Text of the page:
Sad, home from tour. Joyous, while I have a whole week to just hang out with Pablo (and do LOTS of laundry) but I am saying goodbye to playing the ship Titanic again. I love performing "April 14, 1912" with Theatre Rusticle. It is one of my favourite things I've ever performed. Even though there were times on the tour when I thought my body could use a break for one more day, I feel like I could go on exploring, testing, deepening the role for years and years. There is no concrete plan for the future of this play...

The week with Pablo went so quickly. I was upset to go back into rehearsals....and I went into a heavy rehearsal week to boot. When we were trying to get pregnant -- the whole 5 weeks we tired before success! -- I was worried about work after Pablo was born and somehow this year has been a heavier workload than many other years. I suppose I could say the Fates are asking me to choose wisely and feel deeply, both at work and at home.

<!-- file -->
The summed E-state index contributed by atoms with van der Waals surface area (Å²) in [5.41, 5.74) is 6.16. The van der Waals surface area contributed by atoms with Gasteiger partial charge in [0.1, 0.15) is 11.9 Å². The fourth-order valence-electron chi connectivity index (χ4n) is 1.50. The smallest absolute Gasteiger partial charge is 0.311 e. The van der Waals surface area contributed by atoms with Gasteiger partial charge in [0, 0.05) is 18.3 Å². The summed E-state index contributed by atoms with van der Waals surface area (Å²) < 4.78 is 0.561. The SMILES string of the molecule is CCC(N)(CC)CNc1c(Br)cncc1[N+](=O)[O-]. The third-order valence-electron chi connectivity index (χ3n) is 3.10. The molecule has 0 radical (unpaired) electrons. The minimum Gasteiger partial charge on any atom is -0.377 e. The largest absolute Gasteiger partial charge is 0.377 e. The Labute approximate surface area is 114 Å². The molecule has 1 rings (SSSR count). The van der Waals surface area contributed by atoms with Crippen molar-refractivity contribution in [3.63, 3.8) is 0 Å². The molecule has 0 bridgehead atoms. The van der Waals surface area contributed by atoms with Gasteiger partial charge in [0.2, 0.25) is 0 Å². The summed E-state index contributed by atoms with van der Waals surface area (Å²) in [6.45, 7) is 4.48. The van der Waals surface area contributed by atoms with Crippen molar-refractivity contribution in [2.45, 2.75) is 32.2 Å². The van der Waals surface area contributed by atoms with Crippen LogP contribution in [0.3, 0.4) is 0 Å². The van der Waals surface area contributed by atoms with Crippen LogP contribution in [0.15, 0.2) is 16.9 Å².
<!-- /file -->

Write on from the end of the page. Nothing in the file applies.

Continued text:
There was a lovely fantasy quality to touring. Spending time during the day with baby and Dennes, Dennes working remotely and assertively while we had coffee by the ocean, swimming in hotel pools to warm up for the show, the ritual of putting on make up and doing hair -- these are things I never do at home. I'm lucky if I remember to put on mascara and have time to blow dry my hair. And that's not because I have a baby, that's just the way I've always been, excluding those heady hairspray days of high school wherein my tresses resembled those of Robert Smith, but kind of not in the cool way.

And the discipline of preparing for the show physically....this I cannot rein in satisfactorily when I'm not working on a show. This is part baby, but also partly due to my disinterest in most of the technical dance classes going on in Toronto. Yet a dancer at heart, I feel guilty for not being in daily class, though that has never been my forte or the thriving place.

At home my training of late consists of bouncing on the mini-trampoline while Pablo is in the jolly jumper of the exersaucer...or squeezing in Donna Krasnow's CI training DVD while baby naps. Pleasurable, but I'm starting to crave more.

I would also like to go to Cuba.